Posted by: Salvatore J. Zambri, Esquire and Catherine Bertram, Esquire
Teenagers love to send text-messages. In fact, the average American teen sends and receives about 80 text messages per day–approximately 2,300 every month. What worries experts is the fact that these texts takes place while kids should be paying attention to their teachers, while they cross busy intersections, and even when they are driving. The New York Times reports that text-messaging is distracting teen-drivers, leading to an increased risk of car accidents. And if that’s not scary enough, the report reveals that texting is believed to lead to adverse health issues concerning both physical and mental well-being.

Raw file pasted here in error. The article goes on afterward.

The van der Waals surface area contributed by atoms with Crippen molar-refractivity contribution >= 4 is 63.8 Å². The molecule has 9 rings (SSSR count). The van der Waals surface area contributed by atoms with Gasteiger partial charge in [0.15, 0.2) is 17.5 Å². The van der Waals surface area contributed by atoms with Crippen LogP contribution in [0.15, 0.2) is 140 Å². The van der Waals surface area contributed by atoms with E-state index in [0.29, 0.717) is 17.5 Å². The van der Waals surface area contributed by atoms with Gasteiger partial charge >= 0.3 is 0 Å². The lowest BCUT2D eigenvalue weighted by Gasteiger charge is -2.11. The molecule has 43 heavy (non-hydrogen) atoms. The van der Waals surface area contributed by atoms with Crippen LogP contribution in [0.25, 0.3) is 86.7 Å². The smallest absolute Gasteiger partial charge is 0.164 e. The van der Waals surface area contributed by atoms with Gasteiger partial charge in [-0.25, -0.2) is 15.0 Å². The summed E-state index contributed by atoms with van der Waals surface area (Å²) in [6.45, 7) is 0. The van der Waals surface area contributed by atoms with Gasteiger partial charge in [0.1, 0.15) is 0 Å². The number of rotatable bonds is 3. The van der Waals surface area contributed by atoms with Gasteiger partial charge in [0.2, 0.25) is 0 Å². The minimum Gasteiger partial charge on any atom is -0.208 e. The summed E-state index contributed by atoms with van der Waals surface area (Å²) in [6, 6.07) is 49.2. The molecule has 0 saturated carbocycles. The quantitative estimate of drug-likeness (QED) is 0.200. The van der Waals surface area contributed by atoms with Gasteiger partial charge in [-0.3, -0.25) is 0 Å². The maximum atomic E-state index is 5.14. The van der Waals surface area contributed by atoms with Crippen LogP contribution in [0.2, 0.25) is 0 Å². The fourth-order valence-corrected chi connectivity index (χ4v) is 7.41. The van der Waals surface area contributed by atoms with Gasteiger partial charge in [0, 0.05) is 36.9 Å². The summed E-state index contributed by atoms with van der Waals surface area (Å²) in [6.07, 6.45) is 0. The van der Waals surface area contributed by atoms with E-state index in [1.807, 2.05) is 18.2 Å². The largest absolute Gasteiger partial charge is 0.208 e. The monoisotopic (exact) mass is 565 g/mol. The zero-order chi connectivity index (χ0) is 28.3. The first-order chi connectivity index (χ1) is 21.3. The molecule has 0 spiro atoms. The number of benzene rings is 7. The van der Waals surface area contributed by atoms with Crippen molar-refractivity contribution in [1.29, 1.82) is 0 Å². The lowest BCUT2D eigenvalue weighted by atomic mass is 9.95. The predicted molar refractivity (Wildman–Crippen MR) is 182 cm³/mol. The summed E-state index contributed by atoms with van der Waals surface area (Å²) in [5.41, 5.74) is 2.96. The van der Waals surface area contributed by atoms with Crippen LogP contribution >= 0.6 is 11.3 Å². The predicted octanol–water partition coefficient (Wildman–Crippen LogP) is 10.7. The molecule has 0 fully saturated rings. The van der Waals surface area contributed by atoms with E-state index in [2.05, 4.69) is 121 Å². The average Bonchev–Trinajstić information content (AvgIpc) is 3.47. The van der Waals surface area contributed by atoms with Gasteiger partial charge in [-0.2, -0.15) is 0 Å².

Among other findings, researches have determined that texting causes “anxiety, distraction in school, falling grades, repetitive stress injury and sleep deprivation”, according to the Times report. From a social perspective, teens text often because they fear being “out of the loop,” says Michael Hausauer, psychotherapist in Oakland, California. However, the constant communication created by so much texting can make teenagers feel “frightened and overly exposed,” comments Mr. Hausauer. The repetitive thumb and finger movements can also cause a variety of musculoskeletal injuries, according to Peter W. Johnson, associate professor of environmental and occupational health sciences at the University of Washington.
To read the entire Times article, please click here.
We understand the usefulness of text-messaging, but we encourage our readers to impress upon teens the risks of over-texting. The dangers can be physical and emotional.
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